Feeling Sick? Here's How Many Hours To Sleep Tonight
You know the feeling when you're coming down with something? Your head throbs, your nose is stuffy, your throat tickles, and your muscles ache. But worst of all, you're just so tired.
Don't fight it—sleep is essential for recovering from the flu, a common cold, or any other infection. But just how much slumber does the body need to heal itself?
Why is sleep so important for healing?
"We know that most people do best with seven to eight hours of sleep regularly, so if you're under the weather, dealing with a virus or bacteria, you'll want to add on at least another hour or so," says immunologist Heather Moday, M.D.. "If you can get around nine or 10 hours, it'll help you get better much faster." When doctors advise sick patients to catch some zzz's instead of going to work and hitting the gym, it's for some very important reasons. The circadian system and the immune system are deeply connected, and this explains why our bodies make us feel so sleepy when we're sick1.
Sleep and the immune system.
"Sleep is when your immune system repairs itself, the mitochondria clean themselves up, and the liver does most of its detoxification," explained Moday. "When we're sleeping, we create more antibodies from our lymphocytes."
Getting a good night's rest has also been shown to push T-cells into our lymph nodes2, thus helping to destroy germ-infected cells in our bodies. It doesn't matter if you get those extra hours by hitting the hay a little earlier, sleeping in, or catching a catnap in the afternoon—anytime you're sleeping when sick allows your body to devote energy toward fighting harmful viruses and bacteria. The key to maximizing the effectiveness of this process, however, is to make sure you're getting quality sleep, says Moday.
How to get good-quality sleep.
"The best way to get good rest is to sleep when it's dark and be awake when it's light out because our circadian rhythms are set by light. Most of us get way too much blue light from phones, screens, and even alarm clocks, and that disrupts your sleep tremendously," she says. Shutting off your phone an hour or two before bedtime and closing the curtains so your room is dark help create an environment that's conducive to restorative sleep.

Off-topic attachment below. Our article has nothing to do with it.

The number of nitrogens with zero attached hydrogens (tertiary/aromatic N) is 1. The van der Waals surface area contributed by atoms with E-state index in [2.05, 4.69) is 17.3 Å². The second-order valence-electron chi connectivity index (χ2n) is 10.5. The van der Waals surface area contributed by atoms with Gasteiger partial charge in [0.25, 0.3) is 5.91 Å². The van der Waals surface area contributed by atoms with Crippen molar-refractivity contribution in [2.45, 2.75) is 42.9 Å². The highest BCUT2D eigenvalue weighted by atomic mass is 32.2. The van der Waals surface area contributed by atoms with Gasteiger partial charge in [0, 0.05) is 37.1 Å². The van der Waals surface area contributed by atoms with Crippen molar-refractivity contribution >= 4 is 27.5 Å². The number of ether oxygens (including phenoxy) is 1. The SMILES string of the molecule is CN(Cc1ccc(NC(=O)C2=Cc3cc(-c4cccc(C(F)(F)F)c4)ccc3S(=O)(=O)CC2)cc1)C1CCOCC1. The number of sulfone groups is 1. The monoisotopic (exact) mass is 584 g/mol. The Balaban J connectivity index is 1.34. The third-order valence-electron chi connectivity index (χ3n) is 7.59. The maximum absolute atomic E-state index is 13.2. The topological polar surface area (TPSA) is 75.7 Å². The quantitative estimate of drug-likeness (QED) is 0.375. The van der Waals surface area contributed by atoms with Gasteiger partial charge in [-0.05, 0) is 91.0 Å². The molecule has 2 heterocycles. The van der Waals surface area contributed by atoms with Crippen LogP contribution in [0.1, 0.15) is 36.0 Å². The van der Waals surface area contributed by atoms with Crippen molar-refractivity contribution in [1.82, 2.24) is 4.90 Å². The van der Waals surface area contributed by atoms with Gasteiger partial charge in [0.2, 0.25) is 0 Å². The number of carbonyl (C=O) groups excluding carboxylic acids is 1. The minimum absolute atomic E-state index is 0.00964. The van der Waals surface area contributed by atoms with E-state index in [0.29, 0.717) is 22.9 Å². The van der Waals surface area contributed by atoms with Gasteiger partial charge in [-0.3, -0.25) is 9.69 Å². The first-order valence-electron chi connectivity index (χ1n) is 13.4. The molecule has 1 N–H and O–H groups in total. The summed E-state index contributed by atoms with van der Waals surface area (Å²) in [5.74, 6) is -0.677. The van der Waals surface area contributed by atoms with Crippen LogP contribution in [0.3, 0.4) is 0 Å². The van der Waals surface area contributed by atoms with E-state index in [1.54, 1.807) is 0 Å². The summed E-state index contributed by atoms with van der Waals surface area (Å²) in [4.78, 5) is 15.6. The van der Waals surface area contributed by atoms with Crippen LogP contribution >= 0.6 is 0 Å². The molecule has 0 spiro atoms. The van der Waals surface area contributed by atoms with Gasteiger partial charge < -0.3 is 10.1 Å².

Targeted supplements like magnesium can help promote relaxation and calm.* In one study, magnesium supplementation had a positive impact on both sleep quality and sleep duration3.*
"Some people also benefit from using a humidifier or doing nasal passage irrigation when they're sick. Otherwise, you might wake up in the middle of the night if you can't breathe through your nose," says Moday.
What else can you do?
While getting some extra shut-eye can help you recuperate from an illness, there are a number of other things you can do to feel better. Over-the-counter remedies and supplements can help relieve symptoms, like body aches, Moday says. Staying hydrated will help relieve congestion and promote well-being. Keeping your stress levels down4 can also strengthen your immune system.
"When you're sick, it is not the best time to take on a big project or go on a business trip. You want to chill out a bit and not put your body in a stressed state, with increased levels of adrenaline and cortisol," says Moday. "Don't go to work; don't go to the gym. Your body is telling you to rest, and you have to listen to that."
If you are pregnant, breastfeeding, or taking medications, consult with your doctor before starting a supplement routine. It is always optimal to consult with a health care provider when considering what supplements are right for you.
Joni Sweet is an NYC-based freelance writer specializing in travel, health, and wellness. She earned her bachelor's in journalism at Ithaca College’s Roy H. Park School of Communications.
Her work has been published by National Geographic, Forbes, The Christian Science Monitor, Lonely Planet, Real Simple, Prevention, HealthyWay, Healthline, Thrillist, and more.